Professor Murray

DeMoivre's Theorem

Slide Duration:

Section 1: Trigonometric Functions
Angles

39m 5s

Intro
0:00
Degrees
0:22
Circle is 360 Degrees
0:48
Splitting a Circle
1:13
2:08
Circle is 2 Pi Radians
2:31
2:52
Half-Circle and Right Angle
4:00
Converting Between Degrees and Radians
6:24
Formulas for Degrees and Radians
6:52
Coterminal, Complementary, Supplementary Angles
7:23
Coterminal Angles
7:30
Complementary Angles
9:40
Supplementary Angles
10:08
Example 1: Dividing a Circle
10:38
Example 2: Converting Between Degrees and Radians
11:56
Example 3: Quadrants and Coterminal Angles
14:18
Extra Example 1: Common Angle Conversions
-1
Extra Example 2: Quadrants and Coterminal Angles
-2
Sine and Cosine Functions

43m 16s

Intro
0:00
Sine and Cosine
0:15
Unit Circle
0:22
Coordinates on Unit Circle
1:03
Right Triangles
1:52
2:25
Master Right Triangle Formula: SOHCAHTOA
2:48
Odd Functions, Even Functions
4:40
Example: Odd Function
4:56
Example: Even Function
7:30
Example 1: Sine and Cosine
10:27
Example 2: Graphing Sine and Cosine Functions
14:39
Example 3: Right Triangle
21:40
Example 4: Odd, Even, or Neither
26:01
Extra Example 1: Right Triangle
-1
Extra Example 2: Graphing Sine and Cosine Functions
-2
Sine and Cosine Values of Special Angles

33m 5s

Intro
0:00
45-45-90 Triangle and 30-60-90 Triangle
0:08
45-45-90 Triangle
0:21
30-60-90 Triangle
2:06
Mnemonic: All Students Take Calculus (ASTC)
5:21
Using the Unit Circle
5:59
New Angles
6:21
9:43
Mnemonic: All Students Take Calculus
10:13
Example 1: Convert, Quadrant, Sine/Cosine
13:11
Example 2: Convert, Quadrant, Sine/Cosine
16:48
Example 3: All Angles and Quadrants
20:21
Extra Example 1: Convert, Quadrant, Sine/Cosine
-1
Extra Example 2: All Angles and Quadrants
-2
Modified Sine Waves: Asin(Bx+C)+D and Acos(Bx+C)+D

52m 3s

Intro
0:00
Amplitude and Period of a Sine Wave
0:38
Sine Wave Graph
0:58
Amplitude: Distance from Middle to Peak
1:18
Peak: Distance from Peak to Peak
2:41
Phase Shift and Vertical Shift
4:13
Phase Shift: Distance Shifted Horizontally
4:16
Vertical Shift: Distance Shifted Vertically
6:48
Example 1: Amplitude/Period/Phase and Vertical Shift
8:04
Example 2: Amplitude/Period/Phase and Vertical Shift
17:39
Example 3: Find Sine Wave Given Attributes
25:23
Extra Example 1: Amplitude/Period/Phase and Vertical Shift
-1
Extra Example 2: Find Cosine Wave Given Attributes
-2
Tangent and Cotangent Functions

36m 4s

Intro
0:00
Tangent and Cotangent Definitions
0:21
Tangent Definition
0:25
Cotangent Definition
0:47
Master Formula: SOHCAHTOA
1:01
Mnemonic
1:16
Tangent and Cotangent Values
2:29
Remember Common Values of Sine and Cosine
2:46
90 Degrees Undefined
4:36
Slope and Menmonic: ASTC
5:47
Uses of Tangent
5:54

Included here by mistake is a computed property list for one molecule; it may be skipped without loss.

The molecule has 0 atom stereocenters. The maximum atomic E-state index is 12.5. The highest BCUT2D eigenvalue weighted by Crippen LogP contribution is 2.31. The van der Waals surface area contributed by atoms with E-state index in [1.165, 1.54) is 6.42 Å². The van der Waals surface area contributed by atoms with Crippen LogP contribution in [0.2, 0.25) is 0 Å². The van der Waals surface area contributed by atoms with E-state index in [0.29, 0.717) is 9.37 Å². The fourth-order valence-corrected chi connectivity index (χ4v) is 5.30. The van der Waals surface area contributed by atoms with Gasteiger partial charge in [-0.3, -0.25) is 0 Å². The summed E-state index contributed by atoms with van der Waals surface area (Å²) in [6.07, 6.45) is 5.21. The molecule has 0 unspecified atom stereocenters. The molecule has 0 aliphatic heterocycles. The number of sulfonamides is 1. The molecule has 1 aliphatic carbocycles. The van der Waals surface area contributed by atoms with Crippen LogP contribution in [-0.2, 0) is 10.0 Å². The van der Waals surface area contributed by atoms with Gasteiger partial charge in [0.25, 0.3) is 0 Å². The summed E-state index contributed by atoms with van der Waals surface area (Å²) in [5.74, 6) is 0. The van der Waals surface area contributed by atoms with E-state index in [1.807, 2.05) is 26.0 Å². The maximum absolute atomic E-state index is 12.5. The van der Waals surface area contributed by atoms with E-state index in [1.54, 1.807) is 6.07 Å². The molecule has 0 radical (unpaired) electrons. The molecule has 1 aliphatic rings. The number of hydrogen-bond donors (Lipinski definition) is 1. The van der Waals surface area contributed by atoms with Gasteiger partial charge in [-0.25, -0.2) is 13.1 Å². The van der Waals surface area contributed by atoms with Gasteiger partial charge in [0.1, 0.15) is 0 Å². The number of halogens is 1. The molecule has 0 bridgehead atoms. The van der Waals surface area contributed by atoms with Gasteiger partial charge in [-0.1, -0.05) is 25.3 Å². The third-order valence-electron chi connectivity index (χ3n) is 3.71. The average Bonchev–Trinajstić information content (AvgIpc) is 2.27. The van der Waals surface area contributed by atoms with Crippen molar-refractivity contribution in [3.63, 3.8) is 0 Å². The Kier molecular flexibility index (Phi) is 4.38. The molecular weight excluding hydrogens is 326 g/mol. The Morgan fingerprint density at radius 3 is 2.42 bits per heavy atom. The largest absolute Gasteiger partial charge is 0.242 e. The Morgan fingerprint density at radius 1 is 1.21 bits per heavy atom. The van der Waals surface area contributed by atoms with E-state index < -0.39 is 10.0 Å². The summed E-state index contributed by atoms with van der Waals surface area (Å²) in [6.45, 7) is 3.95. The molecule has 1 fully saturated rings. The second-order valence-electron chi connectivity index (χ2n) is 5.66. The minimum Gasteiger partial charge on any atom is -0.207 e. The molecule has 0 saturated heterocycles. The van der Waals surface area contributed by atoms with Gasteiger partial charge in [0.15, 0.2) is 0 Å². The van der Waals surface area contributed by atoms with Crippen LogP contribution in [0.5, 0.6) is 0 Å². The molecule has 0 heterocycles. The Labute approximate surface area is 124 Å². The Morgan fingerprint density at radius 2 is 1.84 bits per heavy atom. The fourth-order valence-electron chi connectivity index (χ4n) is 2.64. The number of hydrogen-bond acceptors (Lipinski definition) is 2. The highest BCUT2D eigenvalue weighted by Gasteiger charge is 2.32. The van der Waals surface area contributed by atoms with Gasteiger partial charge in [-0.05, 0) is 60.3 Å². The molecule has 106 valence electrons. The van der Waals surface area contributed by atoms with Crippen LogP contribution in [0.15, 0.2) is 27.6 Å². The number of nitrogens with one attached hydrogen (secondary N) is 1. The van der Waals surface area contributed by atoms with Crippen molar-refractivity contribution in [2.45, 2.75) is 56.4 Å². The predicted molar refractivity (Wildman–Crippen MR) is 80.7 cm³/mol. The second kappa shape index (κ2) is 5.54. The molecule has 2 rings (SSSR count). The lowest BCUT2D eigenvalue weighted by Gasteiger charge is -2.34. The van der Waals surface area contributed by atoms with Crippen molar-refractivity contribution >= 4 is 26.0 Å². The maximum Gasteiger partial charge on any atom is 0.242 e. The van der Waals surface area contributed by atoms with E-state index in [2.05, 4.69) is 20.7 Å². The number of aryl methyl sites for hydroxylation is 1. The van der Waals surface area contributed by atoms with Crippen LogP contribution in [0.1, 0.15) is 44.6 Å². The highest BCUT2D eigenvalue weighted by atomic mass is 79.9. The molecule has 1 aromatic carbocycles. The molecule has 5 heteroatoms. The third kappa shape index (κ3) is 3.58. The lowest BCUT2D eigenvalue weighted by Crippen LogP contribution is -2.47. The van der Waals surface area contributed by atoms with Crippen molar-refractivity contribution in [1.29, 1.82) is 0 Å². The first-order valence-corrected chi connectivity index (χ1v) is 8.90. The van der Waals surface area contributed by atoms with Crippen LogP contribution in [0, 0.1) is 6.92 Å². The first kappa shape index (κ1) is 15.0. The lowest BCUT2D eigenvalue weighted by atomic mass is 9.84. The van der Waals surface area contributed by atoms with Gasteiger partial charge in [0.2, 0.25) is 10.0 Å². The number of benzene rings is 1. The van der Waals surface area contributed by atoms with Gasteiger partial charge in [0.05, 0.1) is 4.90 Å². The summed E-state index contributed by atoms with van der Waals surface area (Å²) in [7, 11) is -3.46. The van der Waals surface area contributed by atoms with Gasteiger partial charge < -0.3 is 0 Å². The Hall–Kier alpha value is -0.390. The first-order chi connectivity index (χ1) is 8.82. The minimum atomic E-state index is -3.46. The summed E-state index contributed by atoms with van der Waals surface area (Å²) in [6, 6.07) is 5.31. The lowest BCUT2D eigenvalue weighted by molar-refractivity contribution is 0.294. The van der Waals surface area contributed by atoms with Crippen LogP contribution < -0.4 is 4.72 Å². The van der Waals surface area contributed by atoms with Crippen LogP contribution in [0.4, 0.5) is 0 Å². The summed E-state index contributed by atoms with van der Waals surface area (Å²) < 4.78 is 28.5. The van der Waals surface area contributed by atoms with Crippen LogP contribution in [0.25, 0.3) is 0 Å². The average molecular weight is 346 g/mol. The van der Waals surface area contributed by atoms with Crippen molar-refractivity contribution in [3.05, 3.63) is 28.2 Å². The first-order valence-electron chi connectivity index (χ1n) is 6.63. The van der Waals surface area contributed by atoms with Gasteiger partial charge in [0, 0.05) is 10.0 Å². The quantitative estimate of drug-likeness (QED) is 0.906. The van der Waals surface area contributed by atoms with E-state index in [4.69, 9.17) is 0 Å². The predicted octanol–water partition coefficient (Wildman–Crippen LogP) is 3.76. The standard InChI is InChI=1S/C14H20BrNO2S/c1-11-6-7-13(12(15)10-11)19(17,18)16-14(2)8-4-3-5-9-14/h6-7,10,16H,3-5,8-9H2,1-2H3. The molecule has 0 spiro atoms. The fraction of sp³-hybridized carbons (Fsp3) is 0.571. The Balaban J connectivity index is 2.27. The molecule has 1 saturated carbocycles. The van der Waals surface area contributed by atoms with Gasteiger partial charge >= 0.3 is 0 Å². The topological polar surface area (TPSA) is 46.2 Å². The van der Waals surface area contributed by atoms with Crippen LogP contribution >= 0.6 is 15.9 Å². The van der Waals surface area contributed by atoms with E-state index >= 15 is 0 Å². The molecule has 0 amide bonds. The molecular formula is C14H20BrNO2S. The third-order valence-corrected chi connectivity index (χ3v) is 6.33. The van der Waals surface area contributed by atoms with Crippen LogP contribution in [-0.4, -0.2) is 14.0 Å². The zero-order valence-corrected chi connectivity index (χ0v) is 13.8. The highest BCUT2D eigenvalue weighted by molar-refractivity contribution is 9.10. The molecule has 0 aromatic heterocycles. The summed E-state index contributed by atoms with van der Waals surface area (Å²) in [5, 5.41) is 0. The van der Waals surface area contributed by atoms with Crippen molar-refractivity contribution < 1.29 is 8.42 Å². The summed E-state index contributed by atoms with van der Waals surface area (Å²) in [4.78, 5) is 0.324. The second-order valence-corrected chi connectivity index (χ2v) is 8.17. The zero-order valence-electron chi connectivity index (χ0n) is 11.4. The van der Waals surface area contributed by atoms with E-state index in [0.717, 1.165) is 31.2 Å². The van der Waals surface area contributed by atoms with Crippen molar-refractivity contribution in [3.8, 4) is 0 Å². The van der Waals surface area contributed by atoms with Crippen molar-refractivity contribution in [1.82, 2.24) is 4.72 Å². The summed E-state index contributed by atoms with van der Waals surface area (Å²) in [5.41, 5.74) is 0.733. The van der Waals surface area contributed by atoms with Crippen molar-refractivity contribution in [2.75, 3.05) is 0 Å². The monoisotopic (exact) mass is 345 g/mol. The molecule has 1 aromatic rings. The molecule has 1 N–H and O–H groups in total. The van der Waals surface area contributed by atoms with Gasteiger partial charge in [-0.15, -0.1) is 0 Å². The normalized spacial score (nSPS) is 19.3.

Example: Tangent of Angle is Slope
6:09
Sign of Tangent in Quadrants
7:49
Example 1: Graph Tangent and Cotangent Functions
10:42
Example 2: Tangent and Cotangent of Angles
16:09
Example 3: Odd, Even, or Neither
18:56
Extra Example 1: Tangent and Cotangent of Angles
-1
Extra Example 2: Tangent and Cotangent of Angles
-2
Secant and Cosecant Functions

27m 18s

Intro
0:00
Secant and Cosecant Definitions
0:17
Secant Definition
0:18
Cosecant Definition
0:33
Example 1: Graph Secant Function
0:48
Example 2: Values of Secant and Cosecant
6:49
Example 3: Odd, Even, or Neither
12:49
Extra Example 1: Graph of Cosecant Function
-1
Extra Example 2: Values of Secant and Cosecant
-2
Inverse Trigonometric Functions

32m 58s

Intro
0:00
Arcsine Function
0:24
Restrictions between -1 and 1
0:43
Arcsine Notation
1:26
Arccosine Function
3:07
Restrictions between -1 and 1
3:36
Cosine Notation
3:53
Arctangent Function
4:30
Between -Pi/2 and Pi/2
4:44
Tangent Notation
5:02
Example 1: Domain/Range/Graph of Arcsine
5:45
Example 2: Arcsin/Arccos/Arctan Values
10:46
Example 3: Domain/Range/Graph of Arctangent
17:14
Extra Example 1: Domain/Range/Graph of Arccosine
-1
Extra Example 2: Arcsin/Arccos/Arctan Values
-2
Computations of Inverse Trigonometric Functions

31m 8s

Intro
0:00
Inverse Trigonometric Function Domains and Ranges
0:31
Arcsine
0:41
Arccosine
1:14
Arctangent
1:41
Example 1: Arcsines of Common Values
2:44
Example 2: Odd, Even, or Neither
5:57
Example 3: Arccosines of Common Values
12:24
Extra Example 1: Arctangents of Common Values
-1
Extra Example 2: Arcsin/Arccos/Arctan Values
-2
Section 2: Trigonometric Identities
Pythagorean Identity

19m 11s

Intro
0:00
Pythagorean Identity
0:17
Pythagorean Triangle
0:27
Pythagorean Identity
0:45
Example 1: Use Pythagorean Theorem to Prove Pythagorean Identity
1:14
Example 2: Find Angle Given Cosine and Quadrant
4:18
Example 3: Verify Trigonometric Identity
8:00
Extra Example 1: Use Pythagorean Identity to Prove Pythagorean Theorem
-1
Extra Example 2: Find Angle Given Cosine and Quadrant
-2
Identity Tan(squared)x+1=Sec(squared)x

23m 16s

Intro
0:00
Main Formulas
0:19
Companion to Pythagorean Identity
0:27
For Cotangents and Cosecants
0:52
How to Remember
0:58
Example 1: Prove the Identity
1:40
Example 2: Given Tan Find Sec
3:42
Example 3: Prove the Identity
7:45
Extra Example 1: Prove the Identity
-1
Extra Example 2: Given Sec Find Tan
-2
Addition and Subtraction Formulas

52m 52s

Intro
0:00
Addition and Subtraction Formulas
0:09
How to Remember
0:48
Cofunction Identities
1:31
How to Remember Graphically
1:44
Where to Use Cofunction Identities
2:52
Example 1: Derive the Formula for cos(A-B)
3:08
Example 2: Use Addition and Subtraction Formulas